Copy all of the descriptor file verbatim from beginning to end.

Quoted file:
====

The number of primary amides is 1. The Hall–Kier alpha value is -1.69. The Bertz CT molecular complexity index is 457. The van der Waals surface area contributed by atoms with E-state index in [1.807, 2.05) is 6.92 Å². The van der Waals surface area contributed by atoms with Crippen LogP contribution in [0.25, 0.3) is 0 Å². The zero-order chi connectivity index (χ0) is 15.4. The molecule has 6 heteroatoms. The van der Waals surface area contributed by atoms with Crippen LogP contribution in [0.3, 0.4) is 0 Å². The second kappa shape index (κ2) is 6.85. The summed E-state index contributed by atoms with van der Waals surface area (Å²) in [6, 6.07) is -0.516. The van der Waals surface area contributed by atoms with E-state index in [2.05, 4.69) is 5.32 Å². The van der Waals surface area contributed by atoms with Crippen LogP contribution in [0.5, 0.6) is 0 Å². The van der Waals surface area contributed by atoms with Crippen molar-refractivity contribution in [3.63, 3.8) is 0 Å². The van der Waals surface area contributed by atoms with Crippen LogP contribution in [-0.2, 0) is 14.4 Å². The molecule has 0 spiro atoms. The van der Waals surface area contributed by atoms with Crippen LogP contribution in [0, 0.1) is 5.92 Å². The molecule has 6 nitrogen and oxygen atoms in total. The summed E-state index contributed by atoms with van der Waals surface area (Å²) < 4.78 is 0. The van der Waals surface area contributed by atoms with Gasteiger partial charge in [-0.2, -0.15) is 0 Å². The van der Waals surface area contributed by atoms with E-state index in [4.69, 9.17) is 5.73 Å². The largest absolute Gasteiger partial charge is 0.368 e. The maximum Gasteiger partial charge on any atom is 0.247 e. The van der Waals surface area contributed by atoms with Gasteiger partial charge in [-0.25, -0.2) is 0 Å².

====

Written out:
The number of primary amides is 1. The Hall–Kier alpha value is -1.69. The Bertz CT molecular complexity index is 457. The van der Waals surface area contributed by atoms with E-state index in [1.807, 2.05) is 6.92 Å². The van der Waals surface area contributed by atoms with Crippen LogP contribution in [0.25, 0.3) is 0 Å². The zero-order chi connectivity index (χ0) is 15.4. The molecule has 6 heteroatoms. The van der Waals surface area contributed by atoms with Crippen LogP contribution in [0.3, 0.4) is 0 Å². The second kappa shape index (κ2) is 6.85. The summed E-state index contributed by atoms with van der Waals surface area (Å²) in [6, 6.07) is -0.516. The van der Waals surface area contributed by atoms with E-state index in [2.05, 4.69) is 5.32 Å². The van der Waals surface area contributed by atoms with Crippen LogP contribution in [0.5, 0.6) is 0 Å². The van der Waals surface area contributed by atoms with Crippen molar-refractivity contribution in [3.63, 3.8) is 0 Å². The van der Waals surface area contributed by atoms with Crippen LogP contribution in [-0.2, 0) is 14.4 Å². The molecule has 0 spiro atoms. The van der Waals surface area contributed by atoms with Crippen LogP contribution in [0, 0.1) is 5.92 Å². The molecule has 6 nitrogen and oxygen atoms in total. The summed E-state index contributed by atoms with van der Waals surface area (Å²) < 4.78 is 0. The van der Waals surface area contributed by atoms with Gasteiger partial charge in [-0.2, -0.15) is 0 Å². The van der Waals surface area contributed by atoms with E-state index in [4.69, 9.17) is 5.73 Å². The largest absolute Gasteiger partial charge is 0.368 e. The maximum Gasteiger partial charge on any atom is 0.247 e. The van der Waals surface area contributed by atoms with Gasteiger partial charge in [-0.25, -0.2) is 0 Å².